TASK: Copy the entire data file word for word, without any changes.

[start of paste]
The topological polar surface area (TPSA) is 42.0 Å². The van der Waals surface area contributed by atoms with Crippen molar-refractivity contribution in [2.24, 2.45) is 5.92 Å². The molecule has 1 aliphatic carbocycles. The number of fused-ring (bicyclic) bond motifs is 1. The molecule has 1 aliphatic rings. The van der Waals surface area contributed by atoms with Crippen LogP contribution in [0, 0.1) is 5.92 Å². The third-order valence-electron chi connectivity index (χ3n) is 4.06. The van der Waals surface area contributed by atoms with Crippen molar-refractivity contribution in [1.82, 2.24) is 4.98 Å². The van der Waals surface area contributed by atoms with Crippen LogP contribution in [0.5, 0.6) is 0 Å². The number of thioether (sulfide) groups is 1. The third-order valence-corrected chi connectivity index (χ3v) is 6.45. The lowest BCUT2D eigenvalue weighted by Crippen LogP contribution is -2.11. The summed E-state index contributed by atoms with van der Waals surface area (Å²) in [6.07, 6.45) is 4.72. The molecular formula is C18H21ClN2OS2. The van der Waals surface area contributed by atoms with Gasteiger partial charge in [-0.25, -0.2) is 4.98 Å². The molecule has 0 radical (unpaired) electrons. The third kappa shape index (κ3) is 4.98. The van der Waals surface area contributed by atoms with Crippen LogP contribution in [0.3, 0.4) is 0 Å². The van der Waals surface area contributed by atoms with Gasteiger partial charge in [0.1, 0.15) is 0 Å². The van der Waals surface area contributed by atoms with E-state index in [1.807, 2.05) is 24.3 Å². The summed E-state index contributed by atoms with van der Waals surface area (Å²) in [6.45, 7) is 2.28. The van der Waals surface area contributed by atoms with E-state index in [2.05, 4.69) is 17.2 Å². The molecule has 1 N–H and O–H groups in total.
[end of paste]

The topological polar surface area (TPSA) is 42.0 Å². The van der Waals surface area contributed by atoms with Crippen molar-refractivity contribution in [2.24, 2.45) is 5.92 Å². The molecule has 1 aliphatic carbocycles. The number of fused-ring (bicyclic) bond motifs is 1. The molecule has 1 aliphatic rings. The van der Waals surface area contributed by atoms with Crippen LogP contribution in [0, 0.1) is 5.92 Å². The third-order valence-electron chi connectivity index (χ3n) is 4.06. The van der Waals surface area contributed by atoms with Crippen molar-refractivity contribution in [1.82, 2.24) is 4.98 Å². The van der Waals surface area contributed by atoms with Crippen LogP contribution in [0.5, 0.6) is 0 Å². The number of thioether (sulfide) groups is 1. The third-order valence-corrected chi connectivity index (χ3v) is 6.45. The lowest BCUT2D eigenvalue weighted by Crippen LogP contribution is -2.11. The summed E-state index contributed by atoms with van der Waals surface area (Å²) in [6.07, 6.45) is 4.72. The molecular formula is C18H21ClN2OS2. The van der Waals surface area contributed by atoms with Gasteiger partial charge in [-0.25, -0.2) is 4.98 Å². The molecule has 0 radical (unpaired) electrons. The third kappa shape index (κ3) is 4.98. The van der Waals surface area contributed by atoms with Crippen LogP contribution in [0.3, 0.4) is 0 Å². The van der Waals surface area contributed by atoms with Gasteiger partial charge in [0.1, 0.15) is 0 Å². The van der Waals surface area contributed by atoms with E-state index in [1.807, 2.05) is 24.3 Å². The summed E-state index contributed by atoms with van der Waals surface area (Å²) in [6.45, 7) is 2.28. The van der Waals surface area contributed by atoms with E-state index in [2.05, 4.69) is 17.2 Å². The molecule has 1 N–H and O–H groups in total.